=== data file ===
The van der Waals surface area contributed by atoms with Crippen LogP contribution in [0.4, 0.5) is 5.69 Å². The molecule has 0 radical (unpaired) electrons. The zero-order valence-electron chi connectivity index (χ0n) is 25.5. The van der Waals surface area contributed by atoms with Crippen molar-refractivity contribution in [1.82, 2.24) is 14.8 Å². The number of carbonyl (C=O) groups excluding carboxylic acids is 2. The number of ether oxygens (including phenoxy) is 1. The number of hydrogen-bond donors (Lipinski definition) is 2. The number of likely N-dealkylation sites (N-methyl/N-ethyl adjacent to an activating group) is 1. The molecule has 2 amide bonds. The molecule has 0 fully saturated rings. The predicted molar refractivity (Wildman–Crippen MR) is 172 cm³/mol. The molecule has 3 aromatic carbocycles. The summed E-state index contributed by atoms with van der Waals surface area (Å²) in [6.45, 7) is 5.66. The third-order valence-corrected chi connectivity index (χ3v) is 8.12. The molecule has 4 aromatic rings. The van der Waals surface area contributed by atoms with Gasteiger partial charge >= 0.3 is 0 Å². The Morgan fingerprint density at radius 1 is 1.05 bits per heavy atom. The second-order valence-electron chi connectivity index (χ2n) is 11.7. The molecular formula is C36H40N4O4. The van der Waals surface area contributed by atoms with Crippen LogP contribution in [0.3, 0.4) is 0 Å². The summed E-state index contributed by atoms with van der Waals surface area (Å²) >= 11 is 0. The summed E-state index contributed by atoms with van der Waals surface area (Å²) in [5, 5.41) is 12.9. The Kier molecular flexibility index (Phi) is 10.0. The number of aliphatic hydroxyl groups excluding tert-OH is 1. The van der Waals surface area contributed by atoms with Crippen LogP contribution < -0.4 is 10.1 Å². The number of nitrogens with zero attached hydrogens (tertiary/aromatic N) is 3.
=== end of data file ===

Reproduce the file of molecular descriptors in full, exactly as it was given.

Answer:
The van der Waals surface area contributed by atoms with Crippen LogP contribution in [0.4, 0.5) is 5.69 Å². The molecule has 0 radical (unpaired) electrons. The zero-order valence-electron chi connectivity index (χ0n) is 25.5. The van der Waals surface area contributed by atoms with Crippen molar-refractivity contribution in [1.82, 2.24) is 14.8 Å². The number of carbonyl (C=O) groups excluding carboxylic acids is 2. The number of ether oxygens (including phenoxy) is 1. The number of hydrogen-bond donors (Lipinski definition) is 2. The number of likely N-dealkylation sites (N-methyl/N-ethyl adjacent to an activating group) is 1. The molecule has 2 amide bonds. The molecule has 0 fully saturated rings. The predicted molar refractivity (Wildman–Crippen MR) is 172 cm³/mol. The molecule has 3 aromatic carbocycles. The summed E-state index contributed by atoms with van der Waals surface area (Å²) in [6.45, 7) is 5.66. The third-order valence-corrected chi connectivity index (χ3v) is 8.12. The molecule has 4 aromatic rings. The van der Waals surface area contributed by atoms with Gasteiger partial charge >= 0.3 is 0 Å². The Morgan fingerprint density at radius 1 is 1.05 bits per heavy atom. The second-order valence-electron chi connectivity index (χ2n) is 11.7. The molecular formula is C36H40N4O4. The van der Waals surface area contributed by atoms with Crippen LogP contribution in [0.3, 0.4) is 0 Å². The summed E-state index contributed by atoms with van der Waals surface area (Å²) >= 11 is 0. The summed E-state index contributed by atoms with van der Waals surface area (Å²) in [5, 5.41) is 12.9. The Kier molecular flexibility index (Phi) is 10.0. The number of aliphatic hydroxyl groups excluding tert-OH is 1. The van der Waals surface area contributed by atoms with Crippen LogP contribution < -0.4 is 10.1 Å². The number of nitrogens with zero attached hydrogens (tertiary/aromatic N) is 3.